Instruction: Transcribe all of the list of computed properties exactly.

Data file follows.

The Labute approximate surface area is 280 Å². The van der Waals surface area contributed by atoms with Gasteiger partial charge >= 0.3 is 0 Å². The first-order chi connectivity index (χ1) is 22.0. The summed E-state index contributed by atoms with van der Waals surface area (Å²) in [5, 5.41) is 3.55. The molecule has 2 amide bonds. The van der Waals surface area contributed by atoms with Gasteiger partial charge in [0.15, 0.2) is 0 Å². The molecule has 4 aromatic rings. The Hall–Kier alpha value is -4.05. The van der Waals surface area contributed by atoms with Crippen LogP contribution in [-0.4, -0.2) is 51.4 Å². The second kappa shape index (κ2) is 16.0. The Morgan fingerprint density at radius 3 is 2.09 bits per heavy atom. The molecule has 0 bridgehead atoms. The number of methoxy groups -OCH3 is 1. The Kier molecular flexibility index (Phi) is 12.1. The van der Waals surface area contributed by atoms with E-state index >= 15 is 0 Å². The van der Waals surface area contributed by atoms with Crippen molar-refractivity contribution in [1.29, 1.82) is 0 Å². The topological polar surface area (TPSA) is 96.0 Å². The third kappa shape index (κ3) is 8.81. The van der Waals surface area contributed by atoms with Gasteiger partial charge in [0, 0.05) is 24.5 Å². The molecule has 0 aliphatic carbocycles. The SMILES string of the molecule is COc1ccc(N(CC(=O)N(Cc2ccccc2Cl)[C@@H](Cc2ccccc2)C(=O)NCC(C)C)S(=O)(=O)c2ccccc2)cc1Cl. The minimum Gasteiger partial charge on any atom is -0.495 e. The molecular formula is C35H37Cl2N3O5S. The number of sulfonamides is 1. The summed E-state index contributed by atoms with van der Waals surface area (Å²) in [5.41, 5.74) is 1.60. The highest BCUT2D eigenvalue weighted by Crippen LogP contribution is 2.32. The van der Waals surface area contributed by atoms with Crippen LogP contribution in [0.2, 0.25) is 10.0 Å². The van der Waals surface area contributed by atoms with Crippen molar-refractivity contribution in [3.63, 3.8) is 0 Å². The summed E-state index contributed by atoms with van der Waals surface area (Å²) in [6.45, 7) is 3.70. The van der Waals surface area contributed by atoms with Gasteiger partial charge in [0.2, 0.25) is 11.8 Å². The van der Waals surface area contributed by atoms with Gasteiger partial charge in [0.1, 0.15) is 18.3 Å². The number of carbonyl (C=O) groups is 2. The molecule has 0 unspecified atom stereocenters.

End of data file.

The Labute approximate surface area is 280 Å². The van der Waals surface area contributed by atoms with Gasteiger partial charge >= 0.3 is 0 Å². The first-order chi connectivity index (χ1) is 22.0. The summed E-state index contributed by atoms with van der Waals surface area (Å²) in [5, 5.41) is 3.55. The molecule has 2 amide bonds. The van der Waals surface area contributed by atoms with Gasteiger partial charge in [0.15, 0.2) is 0 Å². The molecule has 4 aromatic rings. The Hall–Kier alpha value is -4.05. The van der Waals surface area contributed by atoms with Crippen LogP contribution in [-0.4, -0.2) is 51.4 Å². The second kappa shape index (κ2) is 16.0. The Morgan fingerprint density at radius 3 is 2.09 bits per heavy atom. The molecule has 0 bridgehead atoms. The number of methoxy groups -OCH3 is 1. The Kier molecular flexibility index (Phi) is 12.1. The van der Waals surface area contributed by atoms with E-state index >= 15 is 0 Å². The van der Waals surface area contributed by atoms with Crippen molar-refractivity contribution in [1.29, 1.82) is 0 Å². The topological polar surface area (TPSA) is 96.0 Å². The third kappa shape index (κ3) is 8.81. The van der Waals surface area contributed by atoms with Gasteiger partial charge in [0, 0.05) is 24.5 Å². The molecule has 0 aliphatic carbocycles. The SMILES string of the molecule is COc1ccc(N(CC(=O)N(Cc2ccccc2Cl)[C@@H](Cc2ccccc2)C(=O)NCC(C)C)S(=O)(=O)c2ccccc2)cc1Cl. The minimum Gasteiger partial charge on any atom is -0.495 e. The molecular formula is C35H37Cl2N3O5S. The number of sulfonamides is 1. The summed E-state index contributed by atoms with van der Waals surface area (Å²) in [5.41, 5.74) is 1.60. The highest BCUT2D eigenvalue weighted by Crippen LogP contribution is 2.32. The van der Waals surface area contributed by atoms with Crippen LogP contribution in [0.2, 0.25) is 10.0 Å². The van der Waals surface area contributed by atoms with Crippen molar-refractivity contribution in [3.63, 3.8) is 0 Å². The summed E-state index contributed by atoms with van der Waals surface area (Å²) in [6.45, 7) is 3.70. The van der Waals surface area contributed by atoms with Gasteiger partial charge in [0.2, 0.25) is 11.8 Å². The van der Waals surface area contributed by atoms with Gasteiger partial charge in [0.1, 0.15) is 18.3 Å². The number of carbonyl (C=O) groups is 2. The molecule has 0 unspecified atom stereocenters.